An Interview with Catherine Strode
The Executive Director of the Arc of Colorado, Marijo Rymer, says the major legislative goals for supporting adults and children with intellectual and developmental disabilities during the 2017 Session were successful. These issues include banning the use of prone restraints in public schools, establishing a pilot for the creation of an Office of Public Guardianship, Adult Protective Services background checks for direct care providers, and addressing case management conflict of interest.
In an interview with Catherine Strode, Ms. Rymer adds that two public education issues which failed this Session may make a repeat appearance during 2018.
What pieces of legislation were the big wins this Session?
“One of the bills that has a major impact on system change is House Bill 1343, Conflict Free Case Management. With that change, plus other changes that are happening in publicly funded health care in Colorado, we’ll see a vastly different system of long term services and supports overtime. House Bill 1276, a ban on prone restraints in Colorado schools, was a very challenging bill to work on. In some areas of the state, school districts don’t have access to resource officers or even local police to help them in challenging situations. We were able to work through some of those issues with local districts and that bill ended up passing with broad bipartisan support. Another bill creates a pilot project for an Office of Public Guardianship in Colorado. That bill will establish pilot offices in three areas of the state. Colorado currently has no public guardianship options. We have worked on this kind of legislation for years and this year the pilot projects were approved. A minor piece of legislation in terms of the overall picture, but one which we thought was very important, removed all references to mental retardation from Colorado statutes. We supported legislation that added hate crimes committed against people to include adults with disabilities. It’s modernizing to some extent the pieces of legislation that should have been addressed a long time ago.”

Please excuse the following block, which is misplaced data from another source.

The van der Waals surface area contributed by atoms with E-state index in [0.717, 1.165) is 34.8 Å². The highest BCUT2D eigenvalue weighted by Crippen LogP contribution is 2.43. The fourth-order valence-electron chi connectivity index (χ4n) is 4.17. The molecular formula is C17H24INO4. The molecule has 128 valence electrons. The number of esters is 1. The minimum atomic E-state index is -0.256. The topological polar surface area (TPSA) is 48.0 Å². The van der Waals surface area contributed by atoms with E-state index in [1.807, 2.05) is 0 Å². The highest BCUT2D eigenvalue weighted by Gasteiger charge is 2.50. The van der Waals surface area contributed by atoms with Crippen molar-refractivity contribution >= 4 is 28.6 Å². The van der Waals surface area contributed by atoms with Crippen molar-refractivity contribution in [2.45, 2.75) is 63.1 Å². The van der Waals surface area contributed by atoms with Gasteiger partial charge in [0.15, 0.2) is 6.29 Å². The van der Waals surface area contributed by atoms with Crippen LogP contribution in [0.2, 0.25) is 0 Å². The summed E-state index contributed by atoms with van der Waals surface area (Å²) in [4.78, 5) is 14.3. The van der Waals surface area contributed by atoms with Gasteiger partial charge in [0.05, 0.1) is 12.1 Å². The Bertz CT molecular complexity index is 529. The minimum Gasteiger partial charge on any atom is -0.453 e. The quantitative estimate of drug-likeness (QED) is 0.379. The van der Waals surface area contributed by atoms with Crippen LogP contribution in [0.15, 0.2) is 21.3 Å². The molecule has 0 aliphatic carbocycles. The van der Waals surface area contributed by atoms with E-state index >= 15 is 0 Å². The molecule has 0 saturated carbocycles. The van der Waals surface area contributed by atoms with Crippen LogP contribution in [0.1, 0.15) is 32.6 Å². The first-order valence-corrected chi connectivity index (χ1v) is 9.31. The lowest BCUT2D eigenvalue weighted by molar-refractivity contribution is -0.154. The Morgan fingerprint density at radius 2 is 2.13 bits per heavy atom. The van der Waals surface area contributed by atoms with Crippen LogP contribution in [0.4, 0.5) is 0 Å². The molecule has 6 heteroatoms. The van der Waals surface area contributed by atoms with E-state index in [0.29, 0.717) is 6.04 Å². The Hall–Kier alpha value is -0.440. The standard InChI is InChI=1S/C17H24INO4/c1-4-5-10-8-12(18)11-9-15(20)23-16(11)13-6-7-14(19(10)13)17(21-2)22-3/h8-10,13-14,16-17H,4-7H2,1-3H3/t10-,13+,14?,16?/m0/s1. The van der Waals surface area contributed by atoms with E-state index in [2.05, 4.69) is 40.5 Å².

Will the bill to ban corporal punishment in schools be reintroduced?
“The major issue here is local control. The Colorado educational system puts significant authority in the hands of local school boards and the administrations they hire. The Colorado Department of Education has minimal supervisory authority over local school districts. We were sorry the corporal punishment bill did not get more of a hearing and didn’t have better support. It’s an issue that may come back. All the evidence indicates kids with disabilities suffer more in the arena of corporal punishment than kids without disabilities. We know that’s a general issue nationwide. In Colorado, the data is difficult to gather. Data is only reported to the state in very limited arenas. There isn’t a lot to help us document that situation.”
What other bills may be reintroduced next Session?